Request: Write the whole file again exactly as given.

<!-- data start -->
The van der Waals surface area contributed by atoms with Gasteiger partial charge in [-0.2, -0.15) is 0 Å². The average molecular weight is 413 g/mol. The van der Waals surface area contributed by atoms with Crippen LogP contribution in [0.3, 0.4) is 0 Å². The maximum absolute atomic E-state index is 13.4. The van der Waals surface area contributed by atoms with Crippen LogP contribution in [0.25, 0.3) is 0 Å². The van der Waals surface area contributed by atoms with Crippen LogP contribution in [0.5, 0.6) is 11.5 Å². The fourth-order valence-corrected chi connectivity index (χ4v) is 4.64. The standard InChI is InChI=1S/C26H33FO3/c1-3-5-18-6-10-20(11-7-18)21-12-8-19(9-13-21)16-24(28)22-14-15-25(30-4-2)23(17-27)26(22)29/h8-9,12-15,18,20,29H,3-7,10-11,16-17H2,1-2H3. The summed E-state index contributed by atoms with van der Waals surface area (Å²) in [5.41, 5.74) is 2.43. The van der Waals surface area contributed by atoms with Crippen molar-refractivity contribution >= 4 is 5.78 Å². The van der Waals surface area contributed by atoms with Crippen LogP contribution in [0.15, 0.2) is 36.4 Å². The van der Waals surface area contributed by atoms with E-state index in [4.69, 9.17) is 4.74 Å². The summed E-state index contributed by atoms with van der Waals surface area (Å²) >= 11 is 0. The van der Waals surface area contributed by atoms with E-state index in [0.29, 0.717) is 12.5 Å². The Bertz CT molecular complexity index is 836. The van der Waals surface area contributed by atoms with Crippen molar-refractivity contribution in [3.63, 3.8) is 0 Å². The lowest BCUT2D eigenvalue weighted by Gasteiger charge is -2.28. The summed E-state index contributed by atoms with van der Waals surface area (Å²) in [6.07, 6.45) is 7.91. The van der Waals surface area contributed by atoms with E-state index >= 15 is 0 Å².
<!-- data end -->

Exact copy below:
The van der Waals surface area contributed by atoms with Gasteiger partial charge in [-0.2, -0.15) is 0 Å². The average molecular weight is 413 g/mol. The van der Waals surface area contributed by atoms with Crippen LogP contribution in [0.3, 0.4) is 0 Å². The maximum absolute atomic E-state index is 13.4. The van der Waals surface area contributed by atoms with Crippen LogP contribution in [0.25, 0.3) is 0 Å². The van der Waals surface area contributed by atoms with Crippen LogP contribution in [0.5, 0.6) is 11.5 Å². The fourth-order valence-corrected chi connectivity index (χ4v) is 4.64. The standard InChI is InChI=1S/C26H33FO3/c1-3-5-18-6-10-20(11-7-18)21-12-8-19(9-13-21)16-24(28)22-14-15-25(30-4-2)23(17-27)26(22)29/h8-9,12-15,18,20,29H,3-7,10-11,16-17H2,1-2H3. The summed E-state index contributed by atoms with van der Waals surface area (Å²) in [5.41, 5.74) is 2.43. The van der Waals surface area contributed by atoms with Crippen molar-refractivity contribution >= 4 is 5.78 Å². The van der Waals surface area contributed by atoms with Crippen LogP contribution in [0.15, 0.2) is 36.4 Å². The van der Waals surface area contributed by atoms with E-state index in [4.69, 9.17) is 4.74 Å². The summed E-state index contributed by atoms with van der Waals surface area (Å²) >= 11 is 0. The van der Waals surface area contributed by atoms with E-state index in [0.29, 0.717) is 12.5 Å². The Bertz CT molecular complexity index is 836. The van der Waals surface area contributed by atoms with Crippen molar-refractivity contribution in [3.63, 3.8) is 0 Å². The lowest BCUT2D eigenvalue weighted by Gasteiger charge is -2.28. The summed E-state index contributed by atoms with van der Waals surface area (Å²) in [6.07, 6.45) is 7.91. The van der Waals surface area contributed by atoms with E-state index >= 15 is 0 Å².